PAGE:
Mardi Dungey, University of Tasmania
This week’s global sell down in stocks has been pegged to fears about the slowdown in China, but looks more like the effects of contagion.
In China, the Shanghai Composite fell by more than 8%, to levels below that which have previously triggered government intervention. The S&P/ASX 200 Index closed down 4.1% on Monday, and the Australian dollar hit a fresh six-year low at 72.69 US cents. The Tokyo Stock Exchange slumped 4.61% to its lowest level in six months, and markets in Taiwan and Hong Kong were also significantly lower.
Talk of a currency war has continued, with the suggestion that China is devaluing its currency against other Asian currencies in order to maintain its all-important export competitiveness. This implies some form of deliberate policy action, and in the modern era of Asian central banks I do not see that this is what is happening. Modern central banks, of which there are many in Asia, do not typically engage in this type of behaviour. Instead, what we seem to be seeing is evidence of reassessment and contagion.
Contagion is not transmitted by fundamental economic relationships. For example, if there is a fall in the oil price, we could realistically expect the value of the Japanese yen to fall (as an oil importer) and the value of the Norwegian kroner to rise (as an oil producer). Contagion, instead reflects deviations from these fundamental expected relationships.
When a market, “over-reacts” (or under-reacts) to a shock generated elsewhere, then this may represent the effects of contagion.
But commentators are sometimes a bit loose in their use of the term. Sometimes, they mean that the drop in the value of a currency will have real effects on another economy. For example, a drop in the value of the renminbi means competitive pressure on other economies in the region, resulting in some potential reduction in their expected future growth, and hence some fall in value of their currencies. This is what is known as a spillover.
The fact that we can articulate a channel for this effect makes it something we can anticipate, and we could perhaps even have bought a hedge against this risk in the financial markets. Contagion proper is not expected and as a result cannot be priced in the markets. Contagion may be based on investor behaviour – often spooked by fear.
The current currency uncertainty in Asia is a good case in point. To date, there is no real evidence of the currency war that had been feared by some commentators. Instead, lowered expectations for future growth, and to some extent concerns of portfolio holders have created falls in the value of other Asian currencies. That which is based on underlying fundamental linkages and is well-founded will remain, but where fundamentals are stronger than current market fears suggest, then we might well expect corrections.
Rebalancing in action
The reaction of global currency markets to the Chinese renminbi devaluation is mainly newsworthy because it was unexpected. In a manner rather reminiscent of the disbelief that Russia would defer payments on its debt in 1998 (because a nuclear power had never before done so), there was no expectation that the Chinese currency would change in such a ground-breaking manner. It then takes markets a little while to sort out their reaction. As it does, this will set up a new set of expectations around how transmissions work.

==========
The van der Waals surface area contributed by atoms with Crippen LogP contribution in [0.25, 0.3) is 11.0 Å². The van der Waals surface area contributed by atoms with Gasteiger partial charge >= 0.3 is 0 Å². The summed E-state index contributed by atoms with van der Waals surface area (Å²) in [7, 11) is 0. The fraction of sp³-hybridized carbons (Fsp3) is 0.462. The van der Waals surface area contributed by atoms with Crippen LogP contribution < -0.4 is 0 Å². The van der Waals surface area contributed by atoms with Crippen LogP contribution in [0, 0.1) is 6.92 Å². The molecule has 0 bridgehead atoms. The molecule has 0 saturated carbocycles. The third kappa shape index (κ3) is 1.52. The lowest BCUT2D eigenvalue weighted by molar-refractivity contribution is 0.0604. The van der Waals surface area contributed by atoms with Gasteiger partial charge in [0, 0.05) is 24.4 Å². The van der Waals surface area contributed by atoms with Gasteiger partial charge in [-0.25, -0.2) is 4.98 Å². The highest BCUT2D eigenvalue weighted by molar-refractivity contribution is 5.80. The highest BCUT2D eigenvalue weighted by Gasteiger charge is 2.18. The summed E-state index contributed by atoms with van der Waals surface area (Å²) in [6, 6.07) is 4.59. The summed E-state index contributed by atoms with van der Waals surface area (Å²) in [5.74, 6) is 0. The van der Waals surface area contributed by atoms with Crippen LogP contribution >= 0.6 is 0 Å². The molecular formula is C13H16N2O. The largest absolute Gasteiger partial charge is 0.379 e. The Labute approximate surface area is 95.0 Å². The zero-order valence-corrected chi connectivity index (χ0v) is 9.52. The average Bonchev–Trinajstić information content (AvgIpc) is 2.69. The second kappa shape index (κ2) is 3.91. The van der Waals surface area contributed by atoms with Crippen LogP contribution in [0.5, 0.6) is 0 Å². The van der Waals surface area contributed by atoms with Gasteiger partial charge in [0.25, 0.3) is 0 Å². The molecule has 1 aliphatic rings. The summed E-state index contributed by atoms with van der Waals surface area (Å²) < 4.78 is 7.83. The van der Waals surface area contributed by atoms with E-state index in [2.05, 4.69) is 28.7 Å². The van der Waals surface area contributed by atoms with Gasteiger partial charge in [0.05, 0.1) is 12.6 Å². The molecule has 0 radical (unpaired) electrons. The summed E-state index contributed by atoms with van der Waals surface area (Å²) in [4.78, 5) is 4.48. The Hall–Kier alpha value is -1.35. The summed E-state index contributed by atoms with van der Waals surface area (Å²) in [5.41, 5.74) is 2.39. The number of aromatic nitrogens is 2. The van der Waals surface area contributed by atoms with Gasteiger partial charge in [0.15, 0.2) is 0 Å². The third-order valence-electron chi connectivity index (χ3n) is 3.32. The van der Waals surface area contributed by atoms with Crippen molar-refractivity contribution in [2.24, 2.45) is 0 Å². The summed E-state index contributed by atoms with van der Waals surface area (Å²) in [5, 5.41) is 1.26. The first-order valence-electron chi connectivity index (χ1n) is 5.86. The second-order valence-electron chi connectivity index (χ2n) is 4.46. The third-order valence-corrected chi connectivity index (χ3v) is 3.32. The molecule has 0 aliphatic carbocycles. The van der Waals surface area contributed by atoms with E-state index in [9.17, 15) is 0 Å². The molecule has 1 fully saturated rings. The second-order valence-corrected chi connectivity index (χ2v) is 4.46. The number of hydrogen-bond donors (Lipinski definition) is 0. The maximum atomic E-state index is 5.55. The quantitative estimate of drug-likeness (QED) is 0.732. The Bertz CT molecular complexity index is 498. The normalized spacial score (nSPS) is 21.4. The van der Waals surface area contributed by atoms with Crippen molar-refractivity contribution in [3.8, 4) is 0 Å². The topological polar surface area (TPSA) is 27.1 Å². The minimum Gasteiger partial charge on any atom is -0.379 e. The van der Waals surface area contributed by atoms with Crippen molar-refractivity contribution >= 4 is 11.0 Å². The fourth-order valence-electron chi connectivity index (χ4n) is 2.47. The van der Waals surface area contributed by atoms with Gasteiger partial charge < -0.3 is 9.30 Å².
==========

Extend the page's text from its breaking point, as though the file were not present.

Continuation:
It is the changes in the network of the relationships between different currencies and countries that represent the contagion effect. Previously existing links between currencies, may be weakened in the longer term, perhaps as markets recognise the greater separability of some of the other Asian economies from the driving force of China. At the same time other links may form or strengthen, perhaps in the direct assessment of individual Asian economies by non-Asian investment markets.
This changing landscape of the transmissions between currencies represents the changing nature of the underlying economies, and our preferences in incorporating them into our portfolio decisions. The existence of contagion represents the stress that ensues when we recognise that our existing map of the linkages between economies is fundamentally questioned by new events. It is part of a transition arrangement as information is rearranged by the markets.
While the above sounds very sound, the problem with contagion is that it is often abrupt, costly and falls disproportionately.
My recent research shows how contagion transmits internationally, and identifies a number of different channels. More importantly, it illustrates the costs associated with contagion in the form of ensuing banking crises. We show that if there is contagion which has both systematic effects (affecting the common drivers of the currencies in the Asian region for example), and idiosyncratic effects (where the source of the shock causes a disproportionate reaction in a particular asset, such as perhaps the effect of the Chinese devaluation on the Indonesian rupiah) these channels are likely to lead to high fiscal costs of subsequent banking crises.
Indonesia has itself paid a high cost in the past for these crises – during 1997-98 it arguably had stronger fundamentals than those of other Asian economies, but it suffered extraordinary economic hardship in the period of recovery.
The question is what is to be done about contagion. The experts find this a very difficult issue. In some ways nothing can be done, markets must realign their expectations. But if there is significant volatility as a result of this, or a retraction of credit, there will be very real effects for the economy in reducing investor confidence. Detecting, preventing and managing contagion is an important component of the management of systemic risk for any economy.
This article was originally published on The Conversation.